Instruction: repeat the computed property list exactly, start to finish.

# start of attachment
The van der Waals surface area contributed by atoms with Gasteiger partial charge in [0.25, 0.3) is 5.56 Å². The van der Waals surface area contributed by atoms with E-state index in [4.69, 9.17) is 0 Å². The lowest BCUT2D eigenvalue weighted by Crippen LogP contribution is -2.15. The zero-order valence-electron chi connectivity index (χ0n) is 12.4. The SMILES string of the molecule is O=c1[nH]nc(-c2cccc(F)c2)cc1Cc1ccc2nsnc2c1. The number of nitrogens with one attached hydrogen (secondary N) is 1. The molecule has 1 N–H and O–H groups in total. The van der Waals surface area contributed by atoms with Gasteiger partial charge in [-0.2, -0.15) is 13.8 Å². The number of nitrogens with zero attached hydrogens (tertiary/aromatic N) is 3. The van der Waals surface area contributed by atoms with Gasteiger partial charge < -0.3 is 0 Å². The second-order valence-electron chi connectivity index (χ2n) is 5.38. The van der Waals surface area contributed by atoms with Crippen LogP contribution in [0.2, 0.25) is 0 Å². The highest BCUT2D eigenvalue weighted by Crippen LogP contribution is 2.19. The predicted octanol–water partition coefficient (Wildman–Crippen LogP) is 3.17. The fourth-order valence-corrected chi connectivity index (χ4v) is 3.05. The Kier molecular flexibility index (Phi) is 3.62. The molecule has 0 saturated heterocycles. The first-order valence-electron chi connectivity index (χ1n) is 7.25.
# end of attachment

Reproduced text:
The van der Waals surface area contributed by atoms with Gasteiger partial charge in [0.25, 0.3) is 5.56 Å². The van der Waals surface area contributed by atoms with E-state index in [4.69, 9.17) is 0 Å². The lowest BCUT2D eigenvalue weighted by Crippen LogP contribution is -2.15. The zero-order valence-electron chi connectivity index (χ0n) is 12.4. The SMILES string of the molecule is O=c1[nH]nc(-c2cccc(F)c2)cc1Cc1ccc2nsnc2c1. The number of nitrogens with one attached hydrogen (secondary N) is 1. The molecule has 1 N–H and O–H groups in total. The van der Waals surface area contributed by atoms with Gasteiger partial charge in [-0.2, -0.15) is 13.8 Å². The number of nitrogens with zero attached hydrogens (tertiary/aromatic N) is 3. The van der Waals surface area contributed by atoms with Gasteiger partial charge < -0.3 is 0 Å². The second-order valence-electron chi connectivity index (χ2n) is 5.38. The van der Waals surface area contributed by atoms with Crippen LogP contribution in [0.2, 0.25) is 0 Å². The highest BCUT2D eigenvalue weighted by Crippen LogP contribution is 2.19. The predicted octanol–water partition coefficient (Wildman–Crippen LogP) is 3.17. The fourth-order valence-corrected chi connectivity index (χ4v) is 3.05. The Kier molecular flexibility index (Phi) is 3.62. The molecule has 0 saturated heterocycles. The first-order valence-electron chi connectivity index (χ1n) is 7.25.